By Nancy King
A Balloon for a Blunderbuss, created by Bob Gill and Alastair Reid, was first published in 1961 and has been lushly re-issued by Phaidon Press. The narrative is so pure and simple and the drawings so bold and vivid that reading it with my daughter left me uncharacteristically speechless.
Here’s the opening:
“I have a butterfly in my hands. What will you give me for my butterfly?”
“I will give you a wishbone”
“What would I do with a wishbone?”
“Well, you could trade it for a kite with a tail . . . or a Chinese lantern.”
And so it goes. The trades becomes more and more elaborate–ninety-seven stamps, a brass horn, a trolley car, a tall tower . . . a small town . . . an island and all the ocean around it–until the speaker has EVERYTHING! And when his trading partner says, “Show me your butterfly,” he opens his hands and it flies away.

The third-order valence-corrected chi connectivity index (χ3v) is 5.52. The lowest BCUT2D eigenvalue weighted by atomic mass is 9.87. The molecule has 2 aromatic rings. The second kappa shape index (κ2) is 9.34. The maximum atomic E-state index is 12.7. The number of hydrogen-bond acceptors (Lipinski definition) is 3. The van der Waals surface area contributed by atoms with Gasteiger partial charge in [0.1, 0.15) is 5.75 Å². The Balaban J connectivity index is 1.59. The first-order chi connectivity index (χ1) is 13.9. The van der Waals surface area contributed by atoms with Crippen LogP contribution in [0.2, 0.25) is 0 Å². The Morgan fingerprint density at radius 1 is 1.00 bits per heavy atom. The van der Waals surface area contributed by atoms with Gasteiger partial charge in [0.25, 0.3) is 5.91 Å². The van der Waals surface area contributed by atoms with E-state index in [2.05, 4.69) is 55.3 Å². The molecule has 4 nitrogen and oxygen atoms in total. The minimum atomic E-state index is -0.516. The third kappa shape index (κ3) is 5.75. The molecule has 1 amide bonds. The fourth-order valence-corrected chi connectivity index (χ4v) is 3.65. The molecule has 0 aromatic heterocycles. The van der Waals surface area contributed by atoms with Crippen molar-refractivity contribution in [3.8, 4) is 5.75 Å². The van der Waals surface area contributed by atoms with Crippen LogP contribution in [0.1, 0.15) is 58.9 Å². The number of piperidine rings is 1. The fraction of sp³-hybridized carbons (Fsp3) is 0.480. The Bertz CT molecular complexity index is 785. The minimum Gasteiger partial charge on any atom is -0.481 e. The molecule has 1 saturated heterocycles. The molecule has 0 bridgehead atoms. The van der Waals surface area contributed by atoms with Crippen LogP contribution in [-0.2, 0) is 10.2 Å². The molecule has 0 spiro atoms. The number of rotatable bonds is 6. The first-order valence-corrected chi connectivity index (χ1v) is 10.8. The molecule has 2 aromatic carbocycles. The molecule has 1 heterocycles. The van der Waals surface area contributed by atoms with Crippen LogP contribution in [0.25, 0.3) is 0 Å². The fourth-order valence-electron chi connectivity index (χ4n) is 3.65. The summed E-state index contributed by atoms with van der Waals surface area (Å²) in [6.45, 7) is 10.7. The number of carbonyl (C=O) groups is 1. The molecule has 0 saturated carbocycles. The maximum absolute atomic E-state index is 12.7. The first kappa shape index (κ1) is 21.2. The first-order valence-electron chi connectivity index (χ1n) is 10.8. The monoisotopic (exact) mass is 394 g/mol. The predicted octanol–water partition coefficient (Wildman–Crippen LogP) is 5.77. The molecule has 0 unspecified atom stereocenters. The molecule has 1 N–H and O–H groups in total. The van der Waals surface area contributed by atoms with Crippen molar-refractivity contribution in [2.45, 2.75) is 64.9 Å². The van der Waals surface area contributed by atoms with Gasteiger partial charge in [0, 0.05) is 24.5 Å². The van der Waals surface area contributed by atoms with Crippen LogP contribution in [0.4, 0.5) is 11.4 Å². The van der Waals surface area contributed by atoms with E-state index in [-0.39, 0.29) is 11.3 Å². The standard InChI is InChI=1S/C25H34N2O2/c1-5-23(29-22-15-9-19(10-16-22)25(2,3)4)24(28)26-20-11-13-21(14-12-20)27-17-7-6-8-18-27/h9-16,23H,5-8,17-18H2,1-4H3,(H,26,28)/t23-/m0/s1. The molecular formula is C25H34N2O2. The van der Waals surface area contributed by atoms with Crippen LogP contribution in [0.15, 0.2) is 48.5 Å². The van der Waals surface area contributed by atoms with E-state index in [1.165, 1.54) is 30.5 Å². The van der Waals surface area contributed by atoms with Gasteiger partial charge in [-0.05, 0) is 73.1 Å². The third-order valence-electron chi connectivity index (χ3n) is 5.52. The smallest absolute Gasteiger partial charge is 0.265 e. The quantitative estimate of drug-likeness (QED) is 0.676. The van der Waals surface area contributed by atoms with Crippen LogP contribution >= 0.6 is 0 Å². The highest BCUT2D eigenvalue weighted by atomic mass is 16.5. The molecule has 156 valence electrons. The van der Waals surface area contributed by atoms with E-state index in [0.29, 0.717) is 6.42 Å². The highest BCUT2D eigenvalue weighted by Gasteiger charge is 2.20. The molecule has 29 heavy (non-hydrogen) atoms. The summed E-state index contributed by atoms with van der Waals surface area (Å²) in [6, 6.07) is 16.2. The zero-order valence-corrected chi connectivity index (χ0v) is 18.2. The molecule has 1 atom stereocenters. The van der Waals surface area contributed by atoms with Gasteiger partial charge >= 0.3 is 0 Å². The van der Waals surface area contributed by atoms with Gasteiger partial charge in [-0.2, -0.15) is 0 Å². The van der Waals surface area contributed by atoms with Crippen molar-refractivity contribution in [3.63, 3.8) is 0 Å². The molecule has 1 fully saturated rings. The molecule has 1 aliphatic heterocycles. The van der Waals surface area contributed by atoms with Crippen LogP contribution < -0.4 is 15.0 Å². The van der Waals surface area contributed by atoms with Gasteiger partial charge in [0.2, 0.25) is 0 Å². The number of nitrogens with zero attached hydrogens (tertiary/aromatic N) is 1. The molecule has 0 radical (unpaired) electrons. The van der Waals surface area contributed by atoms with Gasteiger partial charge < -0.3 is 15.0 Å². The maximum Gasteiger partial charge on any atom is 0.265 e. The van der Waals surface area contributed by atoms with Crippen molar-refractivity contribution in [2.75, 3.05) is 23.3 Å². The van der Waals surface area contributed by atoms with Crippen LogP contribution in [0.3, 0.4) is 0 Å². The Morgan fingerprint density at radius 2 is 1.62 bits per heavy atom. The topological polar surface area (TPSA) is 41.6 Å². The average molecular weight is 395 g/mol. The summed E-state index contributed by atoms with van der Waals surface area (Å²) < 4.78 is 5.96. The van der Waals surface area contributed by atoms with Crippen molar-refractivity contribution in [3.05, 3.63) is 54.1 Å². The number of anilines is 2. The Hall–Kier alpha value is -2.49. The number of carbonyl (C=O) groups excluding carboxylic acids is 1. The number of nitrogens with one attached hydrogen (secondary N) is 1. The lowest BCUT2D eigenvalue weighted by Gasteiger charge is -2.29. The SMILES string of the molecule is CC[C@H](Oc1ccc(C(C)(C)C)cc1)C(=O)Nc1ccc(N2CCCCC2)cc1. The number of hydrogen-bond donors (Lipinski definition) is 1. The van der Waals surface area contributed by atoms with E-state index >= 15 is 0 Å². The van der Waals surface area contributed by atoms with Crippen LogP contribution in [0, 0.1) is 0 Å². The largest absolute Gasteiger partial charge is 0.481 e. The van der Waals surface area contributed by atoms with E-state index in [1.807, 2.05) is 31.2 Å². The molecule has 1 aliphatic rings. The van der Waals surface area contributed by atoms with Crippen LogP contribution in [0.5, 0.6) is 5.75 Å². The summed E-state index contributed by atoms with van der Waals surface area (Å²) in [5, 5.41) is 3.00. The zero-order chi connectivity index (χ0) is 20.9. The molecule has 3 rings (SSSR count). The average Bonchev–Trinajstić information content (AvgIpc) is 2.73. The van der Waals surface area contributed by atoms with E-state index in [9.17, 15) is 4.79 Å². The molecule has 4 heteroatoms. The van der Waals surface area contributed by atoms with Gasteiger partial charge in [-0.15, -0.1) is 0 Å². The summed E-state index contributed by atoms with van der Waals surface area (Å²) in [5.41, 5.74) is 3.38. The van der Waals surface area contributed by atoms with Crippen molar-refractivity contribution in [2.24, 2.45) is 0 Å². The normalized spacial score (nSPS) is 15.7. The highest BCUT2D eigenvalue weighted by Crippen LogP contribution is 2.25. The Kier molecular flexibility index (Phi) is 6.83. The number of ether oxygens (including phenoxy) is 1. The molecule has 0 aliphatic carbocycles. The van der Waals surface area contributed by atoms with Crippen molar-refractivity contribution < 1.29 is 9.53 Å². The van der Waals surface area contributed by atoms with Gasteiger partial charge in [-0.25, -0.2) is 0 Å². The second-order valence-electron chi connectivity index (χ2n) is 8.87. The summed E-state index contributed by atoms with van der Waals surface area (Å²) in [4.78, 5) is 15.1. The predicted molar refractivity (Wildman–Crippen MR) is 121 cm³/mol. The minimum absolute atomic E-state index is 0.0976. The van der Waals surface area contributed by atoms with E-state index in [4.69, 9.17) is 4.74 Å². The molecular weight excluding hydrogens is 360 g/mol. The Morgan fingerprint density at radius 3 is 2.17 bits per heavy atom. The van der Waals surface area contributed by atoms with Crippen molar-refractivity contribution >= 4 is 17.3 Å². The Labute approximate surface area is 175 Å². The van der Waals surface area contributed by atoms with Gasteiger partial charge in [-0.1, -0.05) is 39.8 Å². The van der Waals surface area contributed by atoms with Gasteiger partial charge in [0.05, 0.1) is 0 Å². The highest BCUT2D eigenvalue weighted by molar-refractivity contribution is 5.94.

So we were left to puzzle it out: Is the story telling us that anything is possible? That you can start with a tiny butterfly and end up with EVERYTHING? Or is the message that you should be content with something as simple–and simply exquisite–as a butterfly because by risking it, you risk losing everything?
We talked it over for a while until my daughter scampered off the bed. I love that she was delighted by the illustrations and the very idea that you could trade your way up to a gumball machine, while I was saddled with philosophical questions about the nature of possession and loss. That’s how I know this is a remarkable book.
A Balloon for Blunderbuss by Bob Gill and Alastair Reid
$14.95 Phaidon Press